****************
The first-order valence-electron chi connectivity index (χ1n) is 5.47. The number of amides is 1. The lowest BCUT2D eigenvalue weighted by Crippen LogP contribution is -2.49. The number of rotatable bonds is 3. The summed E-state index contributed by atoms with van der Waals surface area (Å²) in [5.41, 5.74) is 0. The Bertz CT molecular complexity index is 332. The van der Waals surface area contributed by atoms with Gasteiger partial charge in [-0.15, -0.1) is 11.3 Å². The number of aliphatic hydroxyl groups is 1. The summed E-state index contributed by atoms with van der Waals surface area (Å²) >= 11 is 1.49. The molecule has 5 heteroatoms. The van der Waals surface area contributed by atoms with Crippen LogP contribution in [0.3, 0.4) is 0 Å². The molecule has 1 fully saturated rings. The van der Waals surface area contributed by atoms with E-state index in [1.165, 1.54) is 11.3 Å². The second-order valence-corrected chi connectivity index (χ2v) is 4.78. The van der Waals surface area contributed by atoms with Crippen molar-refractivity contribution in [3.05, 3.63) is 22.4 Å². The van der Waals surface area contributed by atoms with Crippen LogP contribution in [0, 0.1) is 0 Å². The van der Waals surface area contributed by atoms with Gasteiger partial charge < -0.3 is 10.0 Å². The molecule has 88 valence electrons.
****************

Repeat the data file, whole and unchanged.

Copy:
The first-order valence-electron chi connectivity index (χ1n) is 5.47. The number of amides is 1. The lowest BCUT2D eigenvalue weighted by Crippen LogP contribution is -2.49. The number of rotatable bonds is 3. The summed E-state index contributed by atoms with van der Waals surface area (Å²) in [5.41, 5.74) is 0. The Bertz CT molecular complexity index is 332. The van der Waals surface area contributed by atoms with Gasteiger partial charge in [-0.15, -0.1) is 11.3 Å². The number of aliphatic hydroxyl groups is 1. The summed E-state index contributed by atoms with van der Waals surface area (Å²) >= 11 is 1.49. The molecule has 5 heteroatoms. The van der Waals surface area contributed by atoms with Crippen LogP contribution in [0.3, 0.4) is 0 Å². The molecule has 1 fully saturated rings. The van der Waals surface area contributed by atoms with E-state index in [1.165, 1.54) is 11.3 Å². The second-order valence-corrected chi connectivity index (χ2v) is 4.78. The van der Waals surface area contributed by atoms with Crippen molar-refractivity contribution in [3.05, 3.63) is 22.4 Å². The van der Waals surface area contributed by atoms with Crippen LogP contribution in [0, 0.1) is 0 Å². The van der Waals surface area contributed by atoms with Gasteiger partial charge < -0.3 is 10.0 Å². The molecule has 88 valence electrons.